Overcoming Sin: Restoring Right Relationships (Reflection)

we-shall-overcomeOne of the most profound statements of the angels who announced the coming of Jesus was that “Jesus will save his people from their sins” (Mt 1:21).

Recently, I had a conversation about sin with one of the student chaplains at the hospital where I work. He is a recent seminary graduate, fresh with a command of systematic theology. After a bit of back and forth on the nature of sin, my final question to him was, But just what is sin? Initially, he gave the typical dictionary and theological answers. Dictionary: An immoral act considered to be a transgression against divine law. Theology: Sin is “missing the mark,” and the “mark” is God’s moral law. The moral law has to do with purity or holiness, for God is Holy. He also noted that there were sins of commission and sins of omission. This is standard Sunday School fare, really.

When I challenged him to go deeper, about the effect of these individual sins, what they caused, he was able to quickly recognize the relational basis for sin. He said, what I had hoped he would conclude, “Ultimately, sin is broken relationships.”

It is quite disconcerting that most Western constructs of sin interpret sin in a very individualized manner with a focus on personal holiness (moral living). The scriptures most often misquoted to support this individualism come from the Old Testament: “Your sins have separated you from your God” (Is 59:2). (Though, clearly, this should be interpreted collectively, as in Israel). And especially, David, who said, “Against you [God] and you alone have I sinned” (Ps 51:4).

But is this true? Did David sin only against God. Is sin primarily a private affair between individuals and God? Undoubtedly, we have to say no to this. Undoubtedly, our sins against God are primarily relational sins against our own selves and others (which includes God, of course). David’s sins were against his own body and other people. Is not God, represented in David’s cry, the entirety of David’s relational world. Misinterpreting David’s assessment of his personal failings reduces the goal of life to personal moral sin avoidance or “personal holiness,” which further disembodies and detaches us from the material reality of our inherent interconnectedness.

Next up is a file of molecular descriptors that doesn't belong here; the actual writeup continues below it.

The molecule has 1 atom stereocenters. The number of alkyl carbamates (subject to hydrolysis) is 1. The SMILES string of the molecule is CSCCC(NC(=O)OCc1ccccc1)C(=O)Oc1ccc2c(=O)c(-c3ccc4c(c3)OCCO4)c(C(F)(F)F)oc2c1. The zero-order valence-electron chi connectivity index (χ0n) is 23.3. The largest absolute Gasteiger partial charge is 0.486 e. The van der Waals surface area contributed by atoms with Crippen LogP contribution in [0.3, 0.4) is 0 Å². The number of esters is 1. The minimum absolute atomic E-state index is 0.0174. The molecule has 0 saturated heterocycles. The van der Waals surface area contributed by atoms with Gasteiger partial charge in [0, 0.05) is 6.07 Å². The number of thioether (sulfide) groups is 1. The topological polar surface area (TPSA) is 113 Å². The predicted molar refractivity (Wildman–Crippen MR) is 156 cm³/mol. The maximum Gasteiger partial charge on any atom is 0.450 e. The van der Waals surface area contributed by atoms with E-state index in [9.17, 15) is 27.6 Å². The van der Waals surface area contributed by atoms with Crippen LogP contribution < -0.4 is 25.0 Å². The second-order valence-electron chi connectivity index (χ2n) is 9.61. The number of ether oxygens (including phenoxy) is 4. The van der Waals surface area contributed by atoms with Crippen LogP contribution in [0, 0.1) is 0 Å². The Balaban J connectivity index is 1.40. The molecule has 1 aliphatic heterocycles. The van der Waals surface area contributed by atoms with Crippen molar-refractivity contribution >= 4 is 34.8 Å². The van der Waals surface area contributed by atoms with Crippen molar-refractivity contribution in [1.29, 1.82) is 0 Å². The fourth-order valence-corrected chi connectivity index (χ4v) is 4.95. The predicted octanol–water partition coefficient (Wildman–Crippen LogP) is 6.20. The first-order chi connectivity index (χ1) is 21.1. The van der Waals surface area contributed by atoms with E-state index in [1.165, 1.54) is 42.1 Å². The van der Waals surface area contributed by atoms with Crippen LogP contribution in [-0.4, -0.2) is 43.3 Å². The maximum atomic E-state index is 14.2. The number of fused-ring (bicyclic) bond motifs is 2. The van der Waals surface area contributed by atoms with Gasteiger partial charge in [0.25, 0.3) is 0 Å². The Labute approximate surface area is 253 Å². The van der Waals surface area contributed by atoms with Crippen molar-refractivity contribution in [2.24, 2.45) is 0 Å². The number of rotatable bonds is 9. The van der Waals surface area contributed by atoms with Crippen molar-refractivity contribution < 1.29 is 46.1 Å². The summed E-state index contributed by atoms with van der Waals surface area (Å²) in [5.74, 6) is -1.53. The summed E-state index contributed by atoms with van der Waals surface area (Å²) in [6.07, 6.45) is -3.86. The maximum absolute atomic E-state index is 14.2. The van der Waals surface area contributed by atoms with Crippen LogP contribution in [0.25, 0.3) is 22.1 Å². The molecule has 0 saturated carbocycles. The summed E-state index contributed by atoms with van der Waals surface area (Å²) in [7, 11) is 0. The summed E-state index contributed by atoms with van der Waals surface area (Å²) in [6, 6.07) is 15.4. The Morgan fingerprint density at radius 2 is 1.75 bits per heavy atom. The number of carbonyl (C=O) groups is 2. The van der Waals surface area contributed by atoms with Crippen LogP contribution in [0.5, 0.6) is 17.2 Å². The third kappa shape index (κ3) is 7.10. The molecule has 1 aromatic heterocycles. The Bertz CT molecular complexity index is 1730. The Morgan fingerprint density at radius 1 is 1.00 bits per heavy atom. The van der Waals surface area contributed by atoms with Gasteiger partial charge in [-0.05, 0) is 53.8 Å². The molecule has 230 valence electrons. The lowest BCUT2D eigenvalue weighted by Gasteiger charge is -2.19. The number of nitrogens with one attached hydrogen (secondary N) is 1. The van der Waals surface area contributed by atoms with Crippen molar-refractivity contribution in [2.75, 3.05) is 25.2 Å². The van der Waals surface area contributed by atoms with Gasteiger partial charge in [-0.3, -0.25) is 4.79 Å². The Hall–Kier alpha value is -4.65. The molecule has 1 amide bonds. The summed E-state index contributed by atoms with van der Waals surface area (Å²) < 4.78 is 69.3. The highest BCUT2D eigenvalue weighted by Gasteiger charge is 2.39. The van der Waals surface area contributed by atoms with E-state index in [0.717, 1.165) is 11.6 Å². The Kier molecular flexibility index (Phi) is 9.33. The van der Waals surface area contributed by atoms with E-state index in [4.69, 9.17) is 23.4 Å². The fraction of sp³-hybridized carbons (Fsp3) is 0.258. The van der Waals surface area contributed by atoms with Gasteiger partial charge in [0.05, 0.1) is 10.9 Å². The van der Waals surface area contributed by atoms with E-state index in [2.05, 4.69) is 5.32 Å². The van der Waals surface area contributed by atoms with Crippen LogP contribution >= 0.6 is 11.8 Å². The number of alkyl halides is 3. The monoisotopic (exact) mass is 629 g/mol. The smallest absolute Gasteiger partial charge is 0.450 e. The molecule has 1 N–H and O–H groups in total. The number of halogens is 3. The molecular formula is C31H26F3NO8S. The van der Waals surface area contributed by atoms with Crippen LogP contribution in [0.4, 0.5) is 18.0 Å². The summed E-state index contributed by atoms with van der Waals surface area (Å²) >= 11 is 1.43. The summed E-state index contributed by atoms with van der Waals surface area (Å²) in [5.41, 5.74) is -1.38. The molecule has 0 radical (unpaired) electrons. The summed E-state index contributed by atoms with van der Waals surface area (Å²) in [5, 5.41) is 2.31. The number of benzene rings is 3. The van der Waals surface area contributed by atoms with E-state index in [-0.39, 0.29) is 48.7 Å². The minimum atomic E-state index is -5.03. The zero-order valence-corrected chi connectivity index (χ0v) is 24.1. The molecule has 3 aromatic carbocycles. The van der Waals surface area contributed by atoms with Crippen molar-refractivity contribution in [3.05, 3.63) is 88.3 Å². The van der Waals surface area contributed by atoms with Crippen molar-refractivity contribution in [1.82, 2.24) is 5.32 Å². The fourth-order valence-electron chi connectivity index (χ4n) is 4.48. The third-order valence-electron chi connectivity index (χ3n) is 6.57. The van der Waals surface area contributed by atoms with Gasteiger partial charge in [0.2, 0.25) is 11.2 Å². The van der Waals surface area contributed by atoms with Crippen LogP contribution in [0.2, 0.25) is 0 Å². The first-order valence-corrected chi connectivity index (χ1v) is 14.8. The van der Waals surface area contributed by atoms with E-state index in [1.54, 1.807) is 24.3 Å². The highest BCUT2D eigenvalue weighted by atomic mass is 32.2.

Nevertheless, when we view sin primarily as broken relationships (or matters of justice), we must still begin with ourselves. We begin with the brokenness of self, which is a lack of understanding our own true belovedness–our innate relatedness to God and others. When we recognize our broken relationship with God, we realize our failure to understand and abide in God’s perfect love for us and respond to God with reciprocating love. Our broken relationships with ourselves and God leads us to regularly respond in selfish ways which leads to despair and a cycle of sinful behavior–of more broken relationships. Our shortsighted selfishness leads us to break relationships with others, primarily because of our own brokenness, but other’s brokenness as well.

The key to overcoming sin, then, to restoring our broken relationships, is to confront our own sinfulness, our own intra-relational brokenness. We do this by recognizing, receiving, and abiding in Christ as perfect love, sitting at the foot of the Cross, and reciprocating our received love towards God and others. This experience of God as perfect love inevitably will lead to us engaging in the joy-filled, blessed, but hard work of reconciling ourselves to others, of reconciling the whole world to Christ.

Thus, Jesus is the foundation of saving our broken relationships, of saving us from our sins. This is the work of the Gospel of Jesus the Christ, the restoration of the Garden of Eden, the bringing of justice on earth as it is in heaven. Thus, we are each called to live a cross-life, receiving and abiding in Christ’s perfect love for us, and bearing our own crosses for the world (see Figure 1).

relational-restoration-graphic

(c) Paul Dordal, 2017

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